It is always interesting to look closer at how art history was written and how we learn about the leading Western painterly masters whose works still dazzle people around the globe. Along with devoted art historians, there were also passionate art patrons who had the vision to empower artists by supporting them financially and collecting not only paintings and sculptures but other commodities as well.
Interestingly but not surprisingly so, the art patrons were mostly men, but before the 20th-century emancipation of women that came along with Modernism, and before one Peggy Guggenheim, there was another important and equally fierce female art patron - Isabella Stewart Gardner.
Gardner was a leading American art collector and philanthropist who founded the Isabella Stewart Gardner Museum in Boston, home to an incredible collection of a great number of precious artifacts. This notable figure was an avid traveler, willing to explore and satisfy her intellectual curiosity. Throughout her lifetime Gardner was a friend of established artists and writers of the day such as John Singer Sargent, Anders Zorn, Henry James, James McNeill Whistler, Okakura Kakuzo, and Francis Marion Crawford.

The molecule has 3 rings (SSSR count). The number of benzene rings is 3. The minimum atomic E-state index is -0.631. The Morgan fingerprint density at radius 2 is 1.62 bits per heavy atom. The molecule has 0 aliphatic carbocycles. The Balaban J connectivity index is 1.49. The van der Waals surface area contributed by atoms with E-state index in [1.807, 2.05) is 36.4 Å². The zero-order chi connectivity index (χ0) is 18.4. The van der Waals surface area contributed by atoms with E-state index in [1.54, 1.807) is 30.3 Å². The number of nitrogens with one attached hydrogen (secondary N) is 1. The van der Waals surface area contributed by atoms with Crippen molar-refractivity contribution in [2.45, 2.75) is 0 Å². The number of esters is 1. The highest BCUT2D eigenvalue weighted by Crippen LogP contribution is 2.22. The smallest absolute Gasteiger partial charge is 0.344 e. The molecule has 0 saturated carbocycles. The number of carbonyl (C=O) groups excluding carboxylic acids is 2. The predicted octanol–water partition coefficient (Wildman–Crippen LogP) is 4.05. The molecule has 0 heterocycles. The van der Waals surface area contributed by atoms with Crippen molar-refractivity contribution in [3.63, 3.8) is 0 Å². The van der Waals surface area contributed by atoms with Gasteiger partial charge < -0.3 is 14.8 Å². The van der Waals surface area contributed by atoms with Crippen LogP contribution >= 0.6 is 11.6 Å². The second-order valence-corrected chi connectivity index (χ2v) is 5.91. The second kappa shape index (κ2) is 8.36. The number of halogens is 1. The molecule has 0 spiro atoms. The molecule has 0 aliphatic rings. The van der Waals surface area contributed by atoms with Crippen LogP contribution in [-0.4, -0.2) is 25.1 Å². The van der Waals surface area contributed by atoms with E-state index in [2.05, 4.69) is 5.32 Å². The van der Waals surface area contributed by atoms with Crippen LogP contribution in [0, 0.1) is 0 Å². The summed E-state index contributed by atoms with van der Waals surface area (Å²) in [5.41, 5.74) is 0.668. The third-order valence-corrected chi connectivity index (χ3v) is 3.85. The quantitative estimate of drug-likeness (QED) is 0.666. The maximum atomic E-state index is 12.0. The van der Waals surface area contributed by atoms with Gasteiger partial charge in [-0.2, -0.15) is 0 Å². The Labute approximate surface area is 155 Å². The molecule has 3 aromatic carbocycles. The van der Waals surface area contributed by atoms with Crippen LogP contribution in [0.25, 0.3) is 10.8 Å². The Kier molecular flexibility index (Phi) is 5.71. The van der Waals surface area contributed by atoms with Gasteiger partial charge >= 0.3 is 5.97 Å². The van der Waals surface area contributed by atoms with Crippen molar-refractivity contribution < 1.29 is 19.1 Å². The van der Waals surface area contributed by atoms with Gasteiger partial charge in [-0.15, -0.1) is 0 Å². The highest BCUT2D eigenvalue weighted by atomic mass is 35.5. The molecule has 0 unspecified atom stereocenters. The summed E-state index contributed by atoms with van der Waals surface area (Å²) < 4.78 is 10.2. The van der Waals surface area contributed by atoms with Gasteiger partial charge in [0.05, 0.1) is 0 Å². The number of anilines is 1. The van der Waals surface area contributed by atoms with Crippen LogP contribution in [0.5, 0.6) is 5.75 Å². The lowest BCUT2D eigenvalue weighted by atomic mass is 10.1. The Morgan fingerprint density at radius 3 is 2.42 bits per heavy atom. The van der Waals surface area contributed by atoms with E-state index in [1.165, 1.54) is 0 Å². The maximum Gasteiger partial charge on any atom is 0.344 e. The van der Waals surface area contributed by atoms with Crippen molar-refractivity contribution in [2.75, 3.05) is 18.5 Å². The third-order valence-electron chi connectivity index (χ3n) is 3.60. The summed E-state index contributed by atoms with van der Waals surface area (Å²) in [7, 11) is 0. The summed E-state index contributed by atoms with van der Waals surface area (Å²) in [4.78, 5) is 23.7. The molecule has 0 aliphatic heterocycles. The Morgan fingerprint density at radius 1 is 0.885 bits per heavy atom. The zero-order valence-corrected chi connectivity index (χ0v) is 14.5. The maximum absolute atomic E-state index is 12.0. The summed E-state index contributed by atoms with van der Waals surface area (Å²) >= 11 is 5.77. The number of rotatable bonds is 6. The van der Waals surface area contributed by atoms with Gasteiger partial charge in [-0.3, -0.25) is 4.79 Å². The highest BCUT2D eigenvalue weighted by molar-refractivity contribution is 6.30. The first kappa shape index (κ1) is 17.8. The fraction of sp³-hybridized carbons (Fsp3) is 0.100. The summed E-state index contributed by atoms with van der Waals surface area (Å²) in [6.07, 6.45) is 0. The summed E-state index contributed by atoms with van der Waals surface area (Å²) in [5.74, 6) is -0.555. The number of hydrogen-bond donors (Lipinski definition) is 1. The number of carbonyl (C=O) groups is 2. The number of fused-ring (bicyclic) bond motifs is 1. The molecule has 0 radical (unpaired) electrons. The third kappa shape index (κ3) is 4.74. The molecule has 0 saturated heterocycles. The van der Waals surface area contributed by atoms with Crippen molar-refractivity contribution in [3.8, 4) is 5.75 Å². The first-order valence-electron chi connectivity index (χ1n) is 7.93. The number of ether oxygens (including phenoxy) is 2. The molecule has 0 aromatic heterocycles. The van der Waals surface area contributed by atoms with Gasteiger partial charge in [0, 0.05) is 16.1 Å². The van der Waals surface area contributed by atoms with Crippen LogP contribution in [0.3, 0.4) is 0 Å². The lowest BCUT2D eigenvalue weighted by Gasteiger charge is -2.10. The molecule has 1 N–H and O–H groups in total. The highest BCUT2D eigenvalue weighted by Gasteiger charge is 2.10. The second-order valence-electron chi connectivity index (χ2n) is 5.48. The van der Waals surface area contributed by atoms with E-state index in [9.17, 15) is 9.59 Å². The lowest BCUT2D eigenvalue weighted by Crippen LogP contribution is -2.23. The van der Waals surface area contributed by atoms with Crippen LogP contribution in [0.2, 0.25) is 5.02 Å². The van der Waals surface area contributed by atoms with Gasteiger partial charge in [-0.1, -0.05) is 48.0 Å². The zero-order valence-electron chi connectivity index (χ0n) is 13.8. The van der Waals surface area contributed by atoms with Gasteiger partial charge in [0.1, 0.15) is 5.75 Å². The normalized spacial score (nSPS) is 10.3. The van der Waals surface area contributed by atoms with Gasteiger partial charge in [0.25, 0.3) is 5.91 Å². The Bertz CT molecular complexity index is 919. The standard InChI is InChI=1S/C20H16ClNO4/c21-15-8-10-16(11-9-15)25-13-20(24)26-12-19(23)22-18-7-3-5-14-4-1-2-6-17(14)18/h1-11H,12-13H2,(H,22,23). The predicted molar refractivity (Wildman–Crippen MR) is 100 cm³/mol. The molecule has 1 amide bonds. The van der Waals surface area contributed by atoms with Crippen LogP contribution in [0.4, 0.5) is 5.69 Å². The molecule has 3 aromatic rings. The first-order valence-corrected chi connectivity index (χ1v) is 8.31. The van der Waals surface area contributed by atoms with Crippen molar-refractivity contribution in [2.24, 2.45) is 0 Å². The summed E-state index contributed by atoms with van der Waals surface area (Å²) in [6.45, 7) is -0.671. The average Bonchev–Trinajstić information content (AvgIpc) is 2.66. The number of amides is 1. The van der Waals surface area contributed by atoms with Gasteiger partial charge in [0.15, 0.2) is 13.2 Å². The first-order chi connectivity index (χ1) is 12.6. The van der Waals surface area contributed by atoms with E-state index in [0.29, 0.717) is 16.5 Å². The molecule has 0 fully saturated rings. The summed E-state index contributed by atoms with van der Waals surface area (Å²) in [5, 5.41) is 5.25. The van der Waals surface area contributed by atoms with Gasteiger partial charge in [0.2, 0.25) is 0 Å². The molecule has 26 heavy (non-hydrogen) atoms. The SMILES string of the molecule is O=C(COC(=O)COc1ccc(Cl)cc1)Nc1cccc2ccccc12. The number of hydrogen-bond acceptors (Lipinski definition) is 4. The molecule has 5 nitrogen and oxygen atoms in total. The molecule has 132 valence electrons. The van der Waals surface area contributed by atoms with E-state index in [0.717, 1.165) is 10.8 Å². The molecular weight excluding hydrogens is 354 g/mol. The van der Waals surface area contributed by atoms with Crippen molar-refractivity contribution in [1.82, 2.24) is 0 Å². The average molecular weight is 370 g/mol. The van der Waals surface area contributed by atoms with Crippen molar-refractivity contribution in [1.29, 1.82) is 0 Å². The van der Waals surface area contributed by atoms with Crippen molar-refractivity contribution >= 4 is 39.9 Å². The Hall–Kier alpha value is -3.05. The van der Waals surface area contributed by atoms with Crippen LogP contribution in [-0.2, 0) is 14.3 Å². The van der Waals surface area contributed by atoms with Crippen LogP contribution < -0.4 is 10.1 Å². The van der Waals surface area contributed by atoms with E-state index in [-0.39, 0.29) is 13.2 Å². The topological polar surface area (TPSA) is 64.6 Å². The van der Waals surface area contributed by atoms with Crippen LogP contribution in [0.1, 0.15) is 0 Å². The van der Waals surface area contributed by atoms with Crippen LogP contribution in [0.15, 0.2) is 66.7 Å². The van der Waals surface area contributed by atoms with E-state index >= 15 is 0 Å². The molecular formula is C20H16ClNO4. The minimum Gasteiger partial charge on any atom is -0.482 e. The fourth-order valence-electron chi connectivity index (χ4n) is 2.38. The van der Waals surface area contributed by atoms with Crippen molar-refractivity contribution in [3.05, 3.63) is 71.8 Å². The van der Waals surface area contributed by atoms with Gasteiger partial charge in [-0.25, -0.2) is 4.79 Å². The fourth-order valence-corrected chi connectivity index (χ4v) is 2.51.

Isabella Stewart was born in New York City in 1840 to an influential family of linen-merchants. As a young girl, she attended a nearby academy for girls where she received proper education, and when she was sixteen her family moved to Paris. There, she continued studying at the school for American girls. In 1857 she visited Italy and saw Gian Giacomo Poldi Pezzoli's collection of Renaissance art which inspired her what later became her own impressive art collection.
The following year, Stewart returned to New York and was invited by her schoolmate Julia Gardner to visit Boston where she met her brother John Lowell "Jack" Gardner. The sister and brother came from one of the richest families in Boston, and logically John was one of Boston's most desired bachelors. In 1860 the two married and then started living in a Boston-based house prepared for the newlyweds by Isabella's father.